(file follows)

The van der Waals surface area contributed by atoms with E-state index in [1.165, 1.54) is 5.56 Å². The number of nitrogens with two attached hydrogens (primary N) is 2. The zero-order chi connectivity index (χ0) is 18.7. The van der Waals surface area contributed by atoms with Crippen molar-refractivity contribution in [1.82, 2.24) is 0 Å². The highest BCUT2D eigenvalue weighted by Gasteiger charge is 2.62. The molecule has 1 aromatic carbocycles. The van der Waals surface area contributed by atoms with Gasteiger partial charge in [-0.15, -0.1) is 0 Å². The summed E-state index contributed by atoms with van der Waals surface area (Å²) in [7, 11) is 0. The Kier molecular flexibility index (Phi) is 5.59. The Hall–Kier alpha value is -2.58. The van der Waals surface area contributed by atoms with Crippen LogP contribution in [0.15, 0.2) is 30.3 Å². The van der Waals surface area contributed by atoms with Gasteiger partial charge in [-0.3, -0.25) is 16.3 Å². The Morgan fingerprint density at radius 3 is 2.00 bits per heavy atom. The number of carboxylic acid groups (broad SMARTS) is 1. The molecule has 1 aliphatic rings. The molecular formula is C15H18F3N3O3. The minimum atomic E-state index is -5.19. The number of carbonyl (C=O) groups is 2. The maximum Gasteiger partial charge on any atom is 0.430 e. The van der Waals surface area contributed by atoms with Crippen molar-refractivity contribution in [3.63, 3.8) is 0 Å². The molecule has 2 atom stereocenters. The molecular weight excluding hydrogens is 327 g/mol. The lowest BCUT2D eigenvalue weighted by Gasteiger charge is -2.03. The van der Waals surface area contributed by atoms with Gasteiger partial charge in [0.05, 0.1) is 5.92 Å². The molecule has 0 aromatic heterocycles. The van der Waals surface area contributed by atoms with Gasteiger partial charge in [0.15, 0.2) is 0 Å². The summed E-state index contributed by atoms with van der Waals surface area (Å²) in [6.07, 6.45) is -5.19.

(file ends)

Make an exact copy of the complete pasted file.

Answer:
The van der Waals surface area contributed by atoms with E-state index in [1.165, 1.54) is 5.56 Å². The number of nitrogens with two attached hydrogens (primary N) is 2. The zero-order chi connectivity index (χ0) is 18.7. The van der Waals surface area contributed by atoms with Crippen molar-refractivity contribution in [1.82, 2.24) is 0 Å². The highest BCUT2D eigenvalue weighted by Gasteiger charge is 2.62. The molecule has 1 aromatic carbocycles. The van der Waals surface area contributed by atoms with Gasteiger partial charge in [-0.15, -0.1) is 0 Å². The summed E-state index contributed by atoms with van der Waals surface area (Å²) in [7, 11) is 0. The Kier molecular flexibility index (Phi) is 5.59. The Hall–Kier alpha value is -2.58. The van der Waals surface area contributed by atoms with Crippen LogP contribution in [0.15, 0.2) is 30.3 Å². The van der Waals surface area contributed by atoms with Gasteiger partial charge in [-0.3, -0.25) is 16.3 Å². The Morgan fingerprint density at radius 3 is 2.00 bits per heavy atom. The number of carboxylic acid groups (broad SMARTS) is 1. The molecule has 1 aliphatic rings. The molecular formula is C15H18F3N3O3. The minimum atomic E-state index is -5.19. The number of carbonyl (C=O) groups is 2. The maximum Gasteiger partial charge on any atom is 0.430 e. The van der Waals surface area contributed by atoms with Crippen molar-refractivity contribution in [3.63, 3.8) is 0 Å². The molecule has 2 atom stereocenters. The molecular weight excluding hydrogens is 327 g/mol. The lowest BCUT2D eigenvalue weighted by Gasteiger charge is -2.03. The van der Waals surface area contributed by atoms with Gasteiger partial charge in [0.05, 0.1) is 5.92 Å². The molecule has 0 aromatic heterocycles. The van der Waals surface area contributed by atoms with Gasteiger partial charge in [0.15, 0.2) is 0 Å². The summed E-state index contributed by atoms with van der Waals surface area (Å²) in [6.07, 6.45) is -5.19.